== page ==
Attention-Deficit/Hyperactivity Disorder (ADHD) is a childhood-onset neurodevelopmental syndrome associated with pervasive impairment in social, emotional, and cognitive functioning and development. The skyrocketing prevalence, controversial pharmaceutical treatment, and mounting public cost associated with ADHD has stimulated an explosion of research in increasingly specialized scientific domains, establishing a multifactorial etiology based in the dynamic transaction of genetic, neuromolecular, neurocognitive, and socioenvironmental mechanisms. Most contemporary biomedical research on ADHD has remained siloed in competing etiological models that independently account for this syndrome, yet fail to translate and integrate field-specific advances in knowledge across disciplines and persist in the outmoded tradition attempting to establish a putative single, or core, underlying cause. As a consequence, the current available treatment offered for ADHD has remained almost exclusively limited to the controversial and often contraindicated reliance on potentially dangerous psychostimulant drugs. The dearth of interdisciplinary collaboration and translational knowledge has significantly inhibited the development of a unifying diagnostic conceptualization of ADHD that is necessary to guide the study and implementation of more efficacious developmentally informed psychosocial interventions for ADHD.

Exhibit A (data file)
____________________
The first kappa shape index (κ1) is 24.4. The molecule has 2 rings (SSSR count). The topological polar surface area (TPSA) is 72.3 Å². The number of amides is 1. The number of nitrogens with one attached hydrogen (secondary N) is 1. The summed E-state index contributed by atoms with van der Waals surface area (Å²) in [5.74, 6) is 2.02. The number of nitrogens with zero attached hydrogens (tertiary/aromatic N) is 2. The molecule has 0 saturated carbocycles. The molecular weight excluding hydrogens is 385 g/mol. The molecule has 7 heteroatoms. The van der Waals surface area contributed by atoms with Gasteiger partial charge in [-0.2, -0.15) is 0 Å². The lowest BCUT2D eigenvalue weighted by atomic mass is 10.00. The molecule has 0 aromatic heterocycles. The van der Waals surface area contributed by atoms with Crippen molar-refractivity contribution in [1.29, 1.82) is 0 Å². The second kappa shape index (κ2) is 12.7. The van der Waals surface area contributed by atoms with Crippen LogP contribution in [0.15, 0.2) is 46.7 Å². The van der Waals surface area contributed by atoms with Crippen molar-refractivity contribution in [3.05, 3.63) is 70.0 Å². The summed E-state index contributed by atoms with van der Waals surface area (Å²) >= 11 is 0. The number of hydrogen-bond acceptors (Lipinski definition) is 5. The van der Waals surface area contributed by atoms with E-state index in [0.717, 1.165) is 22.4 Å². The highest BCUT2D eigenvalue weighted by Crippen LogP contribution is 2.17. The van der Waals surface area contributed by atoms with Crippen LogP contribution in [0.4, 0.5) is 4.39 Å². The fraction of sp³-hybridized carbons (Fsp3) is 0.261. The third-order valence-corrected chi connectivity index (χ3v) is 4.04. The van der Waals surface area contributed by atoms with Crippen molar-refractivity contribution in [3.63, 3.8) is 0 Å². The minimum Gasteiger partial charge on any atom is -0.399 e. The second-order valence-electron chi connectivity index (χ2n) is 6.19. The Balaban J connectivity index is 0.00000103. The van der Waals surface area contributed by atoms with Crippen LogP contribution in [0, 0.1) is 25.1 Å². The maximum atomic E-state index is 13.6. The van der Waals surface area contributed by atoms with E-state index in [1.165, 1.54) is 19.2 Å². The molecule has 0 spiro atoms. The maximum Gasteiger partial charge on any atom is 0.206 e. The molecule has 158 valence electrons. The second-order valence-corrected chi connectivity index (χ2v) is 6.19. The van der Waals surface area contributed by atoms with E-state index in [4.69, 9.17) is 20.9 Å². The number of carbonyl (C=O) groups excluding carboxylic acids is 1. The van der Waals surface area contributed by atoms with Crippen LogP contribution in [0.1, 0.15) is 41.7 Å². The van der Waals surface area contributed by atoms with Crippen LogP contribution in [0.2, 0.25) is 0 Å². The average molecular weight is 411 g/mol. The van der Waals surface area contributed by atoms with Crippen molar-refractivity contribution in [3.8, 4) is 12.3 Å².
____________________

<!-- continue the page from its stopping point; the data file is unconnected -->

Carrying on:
This integrated literature review was undertaken to achieve greater consilience between the preeminent scientific clinical models proposed to account for the pathophysiology underlying ADHD. A detailed review of biomedical empirical investigation and psychoanalytic clinical theory revealed two distinct, yet highly complementary etiological models of ADHD. In particular, this literature review elucidates how adverse experiences encountered in early childhood, such as insecure attachment with primary caregivers, may pose a disproportionate risk to children with a biogenetic susceptibility to ADHD. Based on this review, it is proposed that a multifactorial analysis of the contemporary biopsychosocial perspectives on ADHD have relevance to improving clinical efforts to more holistically conceptualize, prevent, and treat this complex and pernicious syndrome. If patients and clinicians can share a more multidimensional understanding of what developmental factors are implicated in the risks associated with the causal etiology and maintenance of ADHD, they may be able to act as more agentic collaborators in addressing and treating problematic symptoms associated with this condition.
|School:||California Institute of Integral Studies|
|School Location:||United States -- California|
|Source:||DAI-B 79/01(E), Dissertation Abstracts International|
|Subjects:||Mental health, Developmental psychology, Clinical psychology|
|Keywords:||ADHD, Attention/deficit-hyperactivity disorder, Developmental psychopathology, Integrative literature review, Psychoanalysis, Psychodynamic|
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